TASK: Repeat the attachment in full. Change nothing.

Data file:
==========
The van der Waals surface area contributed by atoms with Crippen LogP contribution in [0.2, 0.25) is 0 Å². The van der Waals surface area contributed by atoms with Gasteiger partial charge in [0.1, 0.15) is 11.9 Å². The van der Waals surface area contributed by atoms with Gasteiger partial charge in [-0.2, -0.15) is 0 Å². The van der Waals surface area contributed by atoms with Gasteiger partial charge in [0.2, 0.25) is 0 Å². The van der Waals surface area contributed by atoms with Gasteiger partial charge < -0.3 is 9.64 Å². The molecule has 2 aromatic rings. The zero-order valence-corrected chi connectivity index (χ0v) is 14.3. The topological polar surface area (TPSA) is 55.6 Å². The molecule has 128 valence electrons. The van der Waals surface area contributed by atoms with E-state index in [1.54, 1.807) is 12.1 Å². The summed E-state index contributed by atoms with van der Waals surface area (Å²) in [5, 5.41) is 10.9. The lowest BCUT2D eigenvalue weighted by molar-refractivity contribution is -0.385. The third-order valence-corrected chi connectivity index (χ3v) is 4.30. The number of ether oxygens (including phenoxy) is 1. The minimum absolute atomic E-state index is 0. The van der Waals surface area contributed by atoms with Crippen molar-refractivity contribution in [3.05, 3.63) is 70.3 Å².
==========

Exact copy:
The van der Waals surface area contributed by atoms with Crippen LogP contribution in [0.2, 0.25) is 0 Å². The van der Waals surface area contributed by atoms with Gasteiger partial charge in [0.1, 0.15) is 11.9 Å². The van der Waals surface area contributed by atoms with Gasteiger partial charge in [-0.2, -0.15) is 0 Å². The van der Waals surface area contributed by atoms with Gasteiger partial charge in [0.2, 0.25) is 0 Å². The van der Waals surface area contributed by atoms with Gasteiger partial charge < -0.3 is 9.64 Å². The molecule has 2 aromatic rings. The zero-order valence-corrected chi connectivity index (χ0v) is 14.3. The topological polar surface area (TPSA) is 55.6 Å². The molecule has 128 valence electrons. The van der Waals surface area contributed by atoms with E-state index in [1.54, 1.807) is 12.1 Å². The summed E-state index contributed by atoms with van der Waals surface area (Å²) in [5, 5.41) is 10.9. The lowest BCUT2D eigenvalue weighted by molar-refractivity contribution is -0.385. The third-order valence-corrected chi connectivity index (χ3v) is 4.30. The number of ether oxygens (including phenoxy) is 1. The minimum absolute atomic E-state index is 0. The van der Waals surface area contributed by atoms with Crippen molar-refractivity contribution in [3.05, 3.63) is 70.3 Å².